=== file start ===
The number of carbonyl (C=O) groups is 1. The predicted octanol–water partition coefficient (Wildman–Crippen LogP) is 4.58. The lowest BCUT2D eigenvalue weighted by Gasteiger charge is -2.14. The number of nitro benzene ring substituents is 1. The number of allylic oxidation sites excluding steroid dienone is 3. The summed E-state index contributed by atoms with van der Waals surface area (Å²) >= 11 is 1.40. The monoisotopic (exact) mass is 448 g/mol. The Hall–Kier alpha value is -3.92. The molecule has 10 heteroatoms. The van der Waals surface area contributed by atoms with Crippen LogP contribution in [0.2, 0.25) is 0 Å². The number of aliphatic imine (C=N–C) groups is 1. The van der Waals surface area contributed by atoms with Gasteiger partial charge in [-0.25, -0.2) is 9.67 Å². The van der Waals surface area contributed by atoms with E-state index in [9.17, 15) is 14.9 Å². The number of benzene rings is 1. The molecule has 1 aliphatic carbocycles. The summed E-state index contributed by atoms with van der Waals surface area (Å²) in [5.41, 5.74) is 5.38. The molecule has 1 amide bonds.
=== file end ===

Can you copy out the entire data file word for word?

The number of carbonyl (C=O) groups is 1. The predicted octanol–water partition coefficient (Wildman–Crippen LogP) is 4.58. The lowest BCUT2D eigenvalue weighted by Gasteiger charge is -2.14. The number of nitro benzene ring substituents is 1. The number of allylic oxidation sites excluding steroid dienone is 3. The summed E-state index contributed by atoms with van der Waals surface area (Å²) >= 11 is 1.40. The monoisotopic (exact) mass is 448 g/mol. The Hall–Kier alpha value is -3.92. The molecule has 10 heteroatoms. The van der Waals surface area contributed by atoms with Crippen LogP contribution in [0.2, 0.25) is 0 Å². The number of aliphatic imine (C=N–C) groups is 1. The van der Waals surface area contributed by atoms with Gasteiger partial charge in [-0.25, -0.2) is 9.67 Å². The van der Waals surface area contributed by atoms with E-state index in [9.17, 15) is 14.9 Å². The number of benzene rings is 1. The molecule has 1 aliphatic carbocycles. The summed E-state index contributed by atoms with van der Waals surface area (Å²) in [5.41, 5.74) is 5.38. The molecule has 1 amide bonds.